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Why watching videos of people creating art is good for you

Watercolor Painting

Bench Accounting | Unsplash

Anna O'Neil - published on 07/26/17

Ever wonder why it's so soothing to watch people paint? Brain science has some answers.

There are people on Instagram and Youtube gaining viral popularity just by filming themselves mixing paint,writing calligraphy, , or doing any number of simple, yet inexplicably fascinating things. They’re soothing, exciting, and somehow more than the sum of their parts. Why do we like them so much?

It has to do with our mirror neurons. These were discovered accidentally by Italian scientists studying monkeys. When the researcher reached for his own lunch, the parts of the monkey’s brain associated with the motor activity of reaching for food lit up. He was flabbergasted.

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It turns out that human beings have neurons that fire when we perform certain actions, and a subset of those very neurons also fire when we’re just watching people perform actions. (In a healthy brain, that is…  Sociopaths and people with Narcissistic Personality Disorder have limited mirror neuron ability — they’re physically less able to be empathetic.)

Mirror neurons are basically the brain’s physical mechanism for empathy. They’re in play when you tear up if your husband is crying, or when you flinch when your kid scrapes his knee. Your brain is actually, in a very real way, feeling part of what the other person is feeling. Mirror neurons help to explain why joy is contagious, and why I always cry during that scene in The Lion King when Mufasa dies.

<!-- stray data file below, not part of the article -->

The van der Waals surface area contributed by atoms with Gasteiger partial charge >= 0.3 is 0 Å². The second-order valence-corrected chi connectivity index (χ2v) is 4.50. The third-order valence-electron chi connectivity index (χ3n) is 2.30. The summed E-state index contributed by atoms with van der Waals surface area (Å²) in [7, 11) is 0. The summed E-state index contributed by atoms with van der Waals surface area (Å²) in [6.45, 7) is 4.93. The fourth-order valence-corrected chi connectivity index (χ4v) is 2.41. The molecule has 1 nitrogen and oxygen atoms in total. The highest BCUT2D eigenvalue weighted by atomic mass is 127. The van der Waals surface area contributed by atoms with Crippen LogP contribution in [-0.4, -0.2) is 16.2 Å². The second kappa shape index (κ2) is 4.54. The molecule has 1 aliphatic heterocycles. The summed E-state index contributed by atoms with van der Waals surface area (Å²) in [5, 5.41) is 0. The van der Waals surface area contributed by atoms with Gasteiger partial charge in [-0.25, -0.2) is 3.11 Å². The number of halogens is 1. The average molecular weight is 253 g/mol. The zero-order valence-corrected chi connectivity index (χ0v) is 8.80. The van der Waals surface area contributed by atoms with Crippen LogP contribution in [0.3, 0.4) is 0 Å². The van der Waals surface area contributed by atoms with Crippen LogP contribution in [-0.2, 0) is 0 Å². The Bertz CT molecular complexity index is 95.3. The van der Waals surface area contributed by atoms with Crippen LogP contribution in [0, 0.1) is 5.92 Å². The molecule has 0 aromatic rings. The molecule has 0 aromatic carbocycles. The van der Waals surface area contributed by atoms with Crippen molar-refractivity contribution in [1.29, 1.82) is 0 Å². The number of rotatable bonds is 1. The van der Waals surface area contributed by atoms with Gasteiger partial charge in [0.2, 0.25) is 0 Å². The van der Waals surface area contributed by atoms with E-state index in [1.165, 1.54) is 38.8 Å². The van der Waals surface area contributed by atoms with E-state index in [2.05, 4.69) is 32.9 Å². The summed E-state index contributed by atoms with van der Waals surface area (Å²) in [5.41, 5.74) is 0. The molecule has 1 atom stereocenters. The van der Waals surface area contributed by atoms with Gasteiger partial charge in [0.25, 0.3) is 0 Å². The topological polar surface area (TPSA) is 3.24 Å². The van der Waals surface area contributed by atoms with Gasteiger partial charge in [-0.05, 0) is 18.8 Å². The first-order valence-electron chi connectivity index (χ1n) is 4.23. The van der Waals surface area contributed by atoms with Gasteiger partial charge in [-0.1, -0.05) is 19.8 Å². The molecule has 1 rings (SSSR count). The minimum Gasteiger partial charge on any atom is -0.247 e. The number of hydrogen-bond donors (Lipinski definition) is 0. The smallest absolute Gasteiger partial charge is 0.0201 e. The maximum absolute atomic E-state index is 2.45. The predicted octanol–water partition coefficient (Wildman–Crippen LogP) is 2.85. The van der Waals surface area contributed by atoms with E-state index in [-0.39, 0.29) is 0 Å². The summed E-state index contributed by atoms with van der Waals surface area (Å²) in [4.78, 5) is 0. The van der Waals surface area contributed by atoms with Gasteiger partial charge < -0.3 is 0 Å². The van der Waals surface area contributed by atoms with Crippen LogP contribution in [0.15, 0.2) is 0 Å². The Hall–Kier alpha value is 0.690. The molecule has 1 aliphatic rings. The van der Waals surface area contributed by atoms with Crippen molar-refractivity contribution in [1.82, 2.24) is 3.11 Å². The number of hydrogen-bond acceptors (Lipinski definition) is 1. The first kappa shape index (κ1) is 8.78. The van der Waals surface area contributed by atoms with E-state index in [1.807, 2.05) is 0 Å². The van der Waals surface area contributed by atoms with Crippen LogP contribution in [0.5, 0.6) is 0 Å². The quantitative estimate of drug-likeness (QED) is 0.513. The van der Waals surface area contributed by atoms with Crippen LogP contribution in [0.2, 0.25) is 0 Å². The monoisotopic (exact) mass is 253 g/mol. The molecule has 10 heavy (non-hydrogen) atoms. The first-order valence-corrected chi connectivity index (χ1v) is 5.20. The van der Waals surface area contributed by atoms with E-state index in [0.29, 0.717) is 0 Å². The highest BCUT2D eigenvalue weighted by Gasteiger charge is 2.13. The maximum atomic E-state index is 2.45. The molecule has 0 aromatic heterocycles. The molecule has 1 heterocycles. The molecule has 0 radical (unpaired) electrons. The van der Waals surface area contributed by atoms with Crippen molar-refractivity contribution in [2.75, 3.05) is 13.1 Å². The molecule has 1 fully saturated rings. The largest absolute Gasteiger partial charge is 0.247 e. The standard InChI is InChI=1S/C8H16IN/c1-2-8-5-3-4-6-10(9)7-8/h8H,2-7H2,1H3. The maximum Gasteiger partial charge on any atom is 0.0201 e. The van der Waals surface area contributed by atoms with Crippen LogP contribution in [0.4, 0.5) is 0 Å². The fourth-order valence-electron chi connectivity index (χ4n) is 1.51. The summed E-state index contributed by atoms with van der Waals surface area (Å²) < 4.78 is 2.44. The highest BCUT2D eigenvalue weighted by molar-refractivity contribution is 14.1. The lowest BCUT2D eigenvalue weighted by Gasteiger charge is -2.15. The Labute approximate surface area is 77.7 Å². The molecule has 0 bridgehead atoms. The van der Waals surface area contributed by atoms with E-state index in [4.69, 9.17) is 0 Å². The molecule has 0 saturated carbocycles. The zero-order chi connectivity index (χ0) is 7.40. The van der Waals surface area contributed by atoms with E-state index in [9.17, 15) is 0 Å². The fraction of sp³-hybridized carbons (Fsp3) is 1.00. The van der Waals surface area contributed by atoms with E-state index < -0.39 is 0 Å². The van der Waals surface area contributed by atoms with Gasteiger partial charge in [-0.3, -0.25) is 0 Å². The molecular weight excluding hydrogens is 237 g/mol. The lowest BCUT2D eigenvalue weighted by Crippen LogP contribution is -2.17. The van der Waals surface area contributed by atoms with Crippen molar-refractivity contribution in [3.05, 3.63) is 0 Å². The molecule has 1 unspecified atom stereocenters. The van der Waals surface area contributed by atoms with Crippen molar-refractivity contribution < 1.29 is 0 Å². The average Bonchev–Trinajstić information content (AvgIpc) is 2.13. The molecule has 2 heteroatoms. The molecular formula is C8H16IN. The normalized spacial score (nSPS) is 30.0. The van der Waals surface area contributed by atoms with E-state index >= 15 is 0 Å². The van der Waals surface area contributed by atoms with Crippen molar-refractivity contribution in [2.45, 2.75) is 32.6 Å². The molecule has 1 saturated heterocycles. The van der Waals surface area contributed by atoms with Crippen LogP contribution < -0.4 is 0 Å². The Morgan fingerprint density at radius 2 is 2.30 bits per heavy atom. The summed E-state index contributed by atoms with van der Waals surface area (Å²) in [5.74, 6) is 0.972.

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Empathy isn’t just reserved for feeling other people’s emotions. The reason we love watching people make art (sped up, of course, because our attention spans are getting shorter by the day) is because in some very real way, our brains feel like we’re the ones making the art. That’s why it’s so intensely satisfying. Especially for a person who’s unskilled at, say, , or just doesn’t have the mental or physical energy to create something, it can be a wonderful thing to watch somebody else do it. You almost feel as good as if you were doing it, too.

So now that you know, embrace it! Your brain is reacting to these oddly satisfying videos exactly as it’s supposed to. Check out graphic designer Seb Lester’s addicting calligraphy, or artist Annette Labedzki’s oddly mesmerizing paint-mixing videos. You might have just found your new favorite way to unwind after an especially stressful day. 

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